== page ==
|towards understanding more about psychoanalytic psychotherapy|
Towards Understanding More About Psychoanalytic Psychotherapy
A Presentation in Five Parts
For health care and other professionals concerned with mental health. Based on a presentation made on 3rd February 1999 to the Continuing Medical Education programme for Oxford G.Ps. Those contributing are: Mr Lawrence Brown, Dr Jacqueline Ferguson, Dr Jean Knox, Mr Philip Roys and Ms Andrea Watson.
Part One - Setting the Scene
The purpose of this presentation is to inform you about psychoanalytic psychotherapy and to develop a dialogue out of which we hope greater understanding will emerge about the kinds of patients who require the investment of time and money necessary for psychoanalytic psychotherapy.
Psychoanalytic psychotherapy is a method of treatment for conditions sometimes presenting with physical symptoms and other times as disturbed states of mind. It makes use of the relationship between therapist and patient to rework (often through re-creating) significant past relationships and requires the active participation of both patient and therapist. It is thus demanding on both patient and therapist in allowing this recreation to take place over time. It develops its own pace often requiring patient and therapist to revisit the same ground over and over again. In an increasingly fast food culture, psychoanalytic psychotherapy is often criticised for the length of time it takes and apparent lack of specific goals.
The presentation avoids jargon - the exception to this is the word "transference" to which we shall return because of its importance in understanding this re-creation.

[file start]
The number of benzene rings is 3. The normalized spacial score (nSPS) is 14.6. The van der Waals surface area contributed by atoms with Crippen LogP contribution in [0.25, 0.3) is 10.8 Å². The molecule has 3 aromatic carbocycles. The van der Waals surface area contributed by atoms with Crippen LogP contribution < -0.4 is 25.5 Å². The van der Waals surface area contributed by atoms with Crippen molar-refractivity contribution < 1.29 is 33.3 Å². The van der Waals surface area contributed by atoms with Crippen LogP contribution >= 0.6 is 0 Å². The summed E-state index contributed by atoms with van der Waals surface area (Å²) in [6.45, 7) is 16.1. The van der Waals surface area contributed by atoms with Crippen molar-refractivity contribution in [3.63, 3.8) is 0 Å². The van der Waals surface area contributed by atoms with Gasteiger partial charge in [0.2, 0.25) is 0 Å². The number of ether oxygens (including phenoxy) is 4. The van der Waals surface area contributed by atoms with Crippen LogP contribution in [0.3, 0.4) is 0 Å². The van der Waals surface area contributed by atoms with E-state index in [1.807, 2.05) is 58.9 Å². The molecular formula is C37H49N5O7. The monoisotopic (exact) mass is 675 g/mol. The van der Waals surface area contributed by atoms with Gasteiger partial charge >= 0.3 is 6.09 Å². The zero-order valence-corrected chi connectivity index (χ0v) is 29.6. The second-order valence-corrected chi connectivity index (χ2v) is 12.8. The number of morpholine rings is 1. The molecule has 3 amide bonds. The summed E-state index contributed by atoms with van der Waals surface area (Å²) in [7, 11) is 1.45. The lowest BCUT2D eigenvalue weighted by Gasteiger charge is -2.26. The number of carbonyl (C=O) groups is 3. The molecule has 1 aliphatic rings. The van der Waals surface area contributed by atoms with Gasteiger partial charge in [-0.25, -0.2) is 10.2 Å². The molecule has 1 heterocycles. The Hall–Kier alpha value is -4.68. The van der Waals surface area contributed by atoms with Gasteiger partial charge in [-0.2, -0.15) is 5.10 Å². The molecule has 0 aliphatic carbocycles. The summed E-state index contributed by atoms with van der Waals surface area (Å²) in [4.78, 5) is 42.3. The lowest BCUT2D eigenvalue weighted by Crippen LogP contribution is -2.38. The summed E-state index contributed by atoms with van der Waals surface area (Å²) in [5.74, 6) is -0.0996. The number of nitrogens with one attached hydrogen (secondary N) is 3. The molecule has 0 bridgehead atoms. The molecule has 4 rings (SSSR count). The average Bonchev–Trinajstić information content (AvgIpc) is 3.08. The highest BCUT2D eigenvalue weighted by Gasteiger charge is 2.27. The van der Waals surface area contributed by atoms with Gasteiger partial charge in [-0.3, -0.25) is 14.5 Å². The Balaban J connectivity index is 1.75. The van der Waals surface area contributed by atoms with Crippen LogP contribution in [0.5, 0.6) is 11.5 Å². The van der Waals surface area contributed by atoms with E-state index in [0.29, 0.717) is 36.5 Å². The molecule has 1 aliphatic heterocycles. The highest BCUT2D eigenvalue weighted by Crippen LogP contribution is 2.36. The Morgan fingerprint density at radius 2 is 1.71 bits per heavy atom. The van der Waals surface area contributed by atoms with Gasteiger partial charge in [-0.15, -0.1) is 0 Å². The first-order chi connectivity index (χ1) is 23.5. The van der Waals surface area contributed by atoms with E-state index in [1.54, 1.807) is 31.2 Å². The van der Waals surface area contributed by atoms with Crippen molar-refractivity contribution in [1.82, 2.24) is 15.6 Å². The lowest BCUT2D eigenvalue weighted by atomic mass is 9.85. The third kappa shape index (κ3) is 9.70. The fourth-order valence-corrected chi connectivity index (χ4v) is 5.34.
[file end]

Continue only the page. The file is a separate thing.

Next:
First, however, a word about psychotherapy, the British Confederation of Psychotherapist and the health professions.
The major health care professions have representatives on the Advisory Board of the BCP and a fellow of the Royal College of General Practitioners, Dr Andrew Elder, gave a keynote speech when the BCP's Register of Psychotherapists was launched. This was at the Royal College of General Practitioners in 1994. Dr Elder became the second Chairman of our Advisory Board in the place of Professor John Davis who was our founding Chairman. Another keynote speech was given by John Bowis, the then Minister of Health, who outlined the support from the Department of Health for voluntary registration.
There is no statutory regulation of psychotherapy but the Department of Health encourages self regulation and recognises the BCP as a registering body. As Andrew Elder put it,
The establishment of the BCP is a helpful step towards the public (and members of the health professions) being able to make more careful distinctions between the widely differing degrees of training for psychotherapists. Anyone in the Blue Book has had a training from one of a group of the most substantial trainings available in psychotherapy. I hope that its availability has been made widely known.